We made progress this weekend. With the help of my wife Heather and daughter Iris, I built two more raised beds, and got three of them filled with a nice mixture of soil and compost. We planted six broccoli plants, as well as chard and collards by seed.
So far, here’s what’s in the ground:
Heather started building a trellis for the peas. The garden is well on its way now. But there’s still lots to do. I’m going to build one more raised bed. I’d like to get some woodchips with which to mulch the paths.
We also planted a bed of wild flower seeds over by the old crabapple tree. The poor tree—it used to a beautiful sprawling weeping crab apple, but last year in early April, an ash tree on the edge of the woods fell and took most of the crab apple with it.
Tags: raised beds
I wonder if it would count as working from home if I didn’t come in tomorrow, stayed home, and finished my raised beds. I have two of them built, one of which is partially double dug. The other is just a frame. I intend to build three, maybe four more of these.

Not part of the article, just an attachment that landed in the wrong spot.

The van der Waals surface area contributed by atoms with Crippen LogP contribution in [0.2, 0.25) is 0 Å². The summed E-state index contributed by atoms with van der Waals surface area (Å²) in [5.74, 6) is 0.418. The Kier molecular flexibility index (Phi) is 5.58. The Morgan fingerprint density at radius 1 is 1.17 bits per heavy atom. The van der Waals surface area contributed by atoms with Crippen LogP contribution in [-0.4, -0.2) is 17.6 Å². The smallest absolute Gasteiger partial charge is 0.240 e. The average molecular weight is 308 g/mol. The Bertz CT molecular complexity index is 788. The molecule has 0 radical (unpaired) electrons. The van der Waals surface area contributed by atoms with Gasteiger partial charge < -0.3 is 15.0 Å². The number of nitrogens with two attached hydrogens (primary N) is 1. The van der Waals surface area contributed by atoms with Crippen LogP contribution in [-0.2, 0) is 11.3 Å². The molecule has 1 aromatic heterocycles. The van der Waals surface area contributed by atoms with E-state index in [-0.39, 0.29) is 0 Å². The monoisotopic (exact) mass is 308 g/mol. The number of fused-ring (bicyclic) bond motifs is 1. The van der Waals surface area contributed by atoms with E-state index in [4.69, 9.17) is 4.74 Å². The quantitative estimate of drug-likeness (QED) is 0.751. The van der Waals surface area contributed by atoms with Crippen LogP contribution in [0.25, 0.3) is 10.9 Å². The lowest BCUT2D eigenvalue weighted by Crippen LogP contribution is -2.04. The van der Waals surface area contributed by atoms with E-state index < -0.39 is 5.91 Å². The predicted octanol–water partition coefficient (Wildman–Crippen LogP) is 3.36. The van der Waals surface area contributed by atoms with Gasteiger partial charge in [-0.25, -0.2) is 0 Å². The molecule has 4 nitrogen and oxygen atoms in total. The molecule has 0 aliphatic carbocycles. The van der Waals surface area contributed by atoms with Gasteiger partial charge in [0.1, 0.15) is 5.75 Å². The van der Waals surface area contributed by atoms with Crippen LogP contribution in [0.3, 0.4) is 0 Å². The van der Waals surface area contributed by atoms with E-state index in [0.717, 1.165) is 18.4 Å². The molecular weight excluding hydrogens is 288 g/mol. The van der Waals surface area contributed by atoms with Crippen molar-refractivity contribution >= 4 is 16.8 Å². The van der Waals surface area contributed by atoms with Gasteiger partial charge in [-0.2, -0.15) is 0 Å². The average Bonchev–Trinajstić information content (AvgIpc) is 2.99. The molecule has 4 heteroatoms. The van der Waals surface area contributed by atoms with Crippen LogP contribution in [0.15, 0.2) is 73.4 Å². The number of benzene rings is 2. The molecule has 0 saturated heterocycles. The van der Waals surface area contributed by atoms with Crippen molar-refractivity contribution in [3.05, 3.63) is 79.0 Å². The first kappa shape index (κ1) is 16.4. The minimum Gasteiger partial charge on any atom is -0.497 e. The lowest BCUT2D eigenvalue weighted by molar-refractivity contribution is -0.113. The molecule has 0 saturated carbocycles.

I know I should probably use something longer-lasting then untreated pine 2×10s, but that’s what I bought, so that’s what I’ll use. I know if I had an uninterrupted 8 hours I could get all the beds ready to go. I don’t think I’ve ever had an uninterrupted 8 hours ever in my entire life.
I can’t complain. It’s only April and I have a lot planted already. The peas were first. Then the potatoes and spinach. Brussels a few weeks ago.
Monday morning I planted my kohlrabi, bok choi, and arugula. I bought these cool weather crops at the Rodale Institute’s plant sale last Friday. I also bought some broccoli, mint, foxgloves, and a columbine.
My potatoes are out of the ground already, and we might be eating baby spinach in a week or so.
The thing I’m very excited about is my pumpkin patch. I haven’t planted it yet, but I’ve cleared a spot up in our meadow for it. It’ll be more of a squash patch. I’ll have lots of winter squash up there. Delicata, butternut, maybe acorn. Might even throw some beans and corn in for the 3 Sisters effect. Haven’t decided if I’ll put my summer squash in this new squash patch, or down in one of the as-of-yet un-built raised beds.